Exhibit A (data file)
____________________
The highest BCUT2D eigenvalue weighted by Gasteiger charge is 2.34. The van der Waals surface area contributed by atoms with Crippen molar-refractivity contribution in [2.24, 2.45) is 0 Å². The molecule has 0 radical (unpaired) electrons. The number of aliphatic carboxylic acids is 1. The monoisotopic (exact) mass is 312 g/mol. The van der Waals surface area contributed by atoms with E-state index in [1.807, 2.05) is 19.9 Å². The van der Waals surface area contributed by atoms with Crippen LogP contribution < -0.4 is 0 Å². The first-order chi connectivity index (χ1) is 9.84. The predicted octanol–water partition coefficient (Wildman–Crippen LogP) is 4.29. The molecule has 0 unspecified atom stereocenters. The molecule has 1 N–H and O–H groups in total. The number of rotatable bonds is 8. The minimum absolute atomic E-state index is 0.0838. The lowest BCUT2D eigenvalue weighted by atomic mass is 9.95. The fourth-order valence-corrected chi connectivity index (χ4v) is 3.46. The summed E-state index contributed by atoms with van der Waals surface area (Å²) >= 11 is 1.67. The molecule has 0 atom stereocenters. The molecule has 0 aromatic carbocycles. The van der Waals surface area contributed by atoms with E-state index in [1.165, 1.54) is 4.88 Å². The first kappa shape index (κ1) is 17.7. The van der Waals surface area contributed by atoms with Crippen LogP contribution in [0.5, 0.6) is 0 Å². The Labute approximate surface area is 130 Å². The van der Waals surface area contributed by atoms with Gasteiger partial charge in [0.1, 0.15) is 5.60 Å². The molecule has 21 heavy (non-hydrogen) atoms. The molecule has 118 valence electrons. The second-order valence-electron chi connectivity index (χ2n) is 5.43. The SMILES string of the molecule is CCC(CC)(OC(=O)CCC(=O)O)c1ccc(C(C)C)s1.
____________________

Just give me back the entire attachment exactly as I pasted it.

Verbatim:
The highest BCUT2D eigenvalue weighted by Gasteiger charge is 2.34. The van der Waals surface area contributed by atoms with Crippen molar-refractivity contribution in [2.24, 2.45) is 0 Å². The molecule has 0 radical (unpaired) electrons. The number of aliphatic carboxylic acids is 1. The monoisotopic (exact) mass is 312 g/mol. The van der Waals surface area contributed by atoms with E-state index in [1.807, 2.05) is 19.9 Å². The van der Waals surface area contributed by atoms with Crippen LogP contribution < -0.4 is 0 Å². The first-order chi connectivity index (χ1) is 9.84. The predicted octanol–water partition coefficient (Wildman–Crippen LogP) is 4.29. The molecule has 0 unspecified atom stereocenters. The molecule has 1 N–H and O–H groups in total. The number of rotatable bonds is 8. The minimum absolute atomic E-state index is 0.0838. The lowest BCUT2D eigenvalue weighted by atomic mass is 9.95. The fourth-order valence-corrected chi connectivity index (χ4v) is 3.46. The summed E-state index contributed by atoms with van der Waals surface area (Å²) >= 11 is 1.67. The molecule has 0 atom stereocenters. The molecule has 0 aromatic carbocycles. The van der Waals surface area contributed by atoms with E-state index in [1.165, 1.54) is 4.88 Å². The first kappa shape index (κ1) is 17.7. The van der Waals surface area contributed by atoms with Crippen LogP contribution in [0.5, 0.6) is 0 Å². The Labute approximate surface area is 130 Å². The van der Waals surface area contributed by atoms with Gasteiger partial charge in [0.1, 0.15) is 5.60 Å². The molecule has 21 heavy (non-hydrogen) atoms. The molecule has 118 valence electrons. The second-order valence-electron chi connectivity index (χ2n) is 5.43. The SMILES string of the molecule is CCC(CC)(OC(=O)CCC(=O)O)c1ccc(C(C)C)s1.